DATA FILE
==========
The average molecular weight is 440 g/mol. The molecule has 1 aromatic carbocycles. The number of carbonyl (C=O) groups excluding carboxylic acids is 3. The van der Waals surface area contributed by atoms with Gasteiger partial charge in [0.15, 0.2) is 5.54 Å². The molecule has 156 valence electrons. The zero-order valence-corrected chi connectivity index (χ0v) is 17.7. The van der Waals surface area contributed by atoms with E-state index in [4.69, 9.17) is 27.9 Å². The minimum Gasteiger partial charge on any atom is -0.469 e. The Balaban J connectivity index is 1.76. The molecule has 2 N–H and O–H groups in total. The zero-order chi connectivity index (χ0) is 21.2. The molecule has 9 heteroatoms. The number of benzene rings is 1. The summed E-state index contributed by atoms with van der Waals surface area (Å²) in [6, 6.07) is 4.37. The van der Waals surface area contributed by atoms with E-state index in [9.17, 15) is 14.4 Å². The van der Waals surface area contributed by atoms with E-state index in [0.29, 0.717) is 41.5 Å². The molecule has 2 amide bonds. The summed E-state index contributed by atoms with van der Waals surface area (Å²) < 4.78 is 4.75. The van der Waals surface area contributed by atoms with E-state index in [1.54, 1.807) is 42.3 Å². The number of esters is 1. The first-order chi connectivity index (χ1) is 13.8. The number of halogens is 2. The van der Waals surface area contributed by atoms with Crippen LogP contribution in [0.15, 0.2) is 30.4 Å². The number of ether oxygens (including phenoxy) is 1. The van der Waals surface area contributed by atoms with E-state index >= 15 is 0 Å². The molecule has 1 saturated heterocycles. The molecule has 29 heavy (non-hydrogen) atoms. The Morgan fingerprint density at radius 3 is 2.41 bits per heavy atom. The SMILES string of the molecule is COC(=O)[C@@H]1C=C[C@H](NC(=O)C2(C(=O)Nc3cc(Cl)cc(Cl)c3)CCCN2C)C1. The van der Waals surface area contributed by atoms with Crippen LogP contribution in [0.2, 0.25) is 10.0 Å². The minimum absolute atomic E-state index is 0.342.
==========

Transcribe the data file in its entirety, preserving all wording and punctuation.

The average molecular weight is 440 g/mol. The molecule has 1 aromatic carbocycles. The number of carbonyl (C=O) groups excluding carboxylic acids is 3. The van der Waals surface area contributed by atoms with Gasteiger partial charge in [0.15, 0.2) is 5.54 Å². The molecule has 156 valence electrons. The zero-order valence-corrected chi connectivity index (χ0v) is 17.7. The van der Waals surface area contributed by atoms with E-state index in [4.69, 9.17) is 27.9 Å². The minimum Gasteiger partial charge on any atom is -0.469 e. The Balaban J connectivity index is 1.76. The molecule has 2 N–H and O–H groups in total. The zero-order chi connectivity index (χ0) is 21.2. The molecule has 9 heteroatoms. The number of benzene rings is 1. The summed E-state index contributed by atoms with van der Waals surface area (Å²) in [6, 6.07) is 4.37. The van der Waals surface area contributed by atoms with E-state index in [9.17, 15) is 14.4 Å². The van der Waals surface area contributed by atoms with E-state index in [0.29, 0.717) is 41.5 Å². The molecule has 2 amide bonds. The summed E-state index contributed by atoms with van der Waals surface area (Å²) < 4.78 is 4.75. The van der Waals surface area contributed by atoms with E-state index in [1.54, 1.807) is 42.3 Å². The number of esters is 1. The first-order chi connectivity index (χ1) is 13.8. The number of halogens is 2. The van der Waals surface area contributed by atoms with Crippen LogP contribution in [0.15, 0.2) is 30.4 Å². The number of ether oxygens (including phenoxy) is 1. The van der Waals surface area contributed by atoms with E-state index >= 15 is 0 Å². The molecule has 1 saturated heterocycles. The molecule has 29 heavy (non-hydrogen) atoms. The Morgan fingerprint density at radius 3 is 2.41 bits per heavy atom. The SMILES string of the molecule is COC(=O)[C@@H]1C=C[C@H](NC(=O)C2(C(=O)Nc3cc(Cl)cc(Cl)c3)CCCN2C)C1. The van der Waals surface area contributed by atoms with Crippen LogP contribution in [0.2, 0.25) is 10.0 Å². The minimum absolute atomic E-state index is 0.342.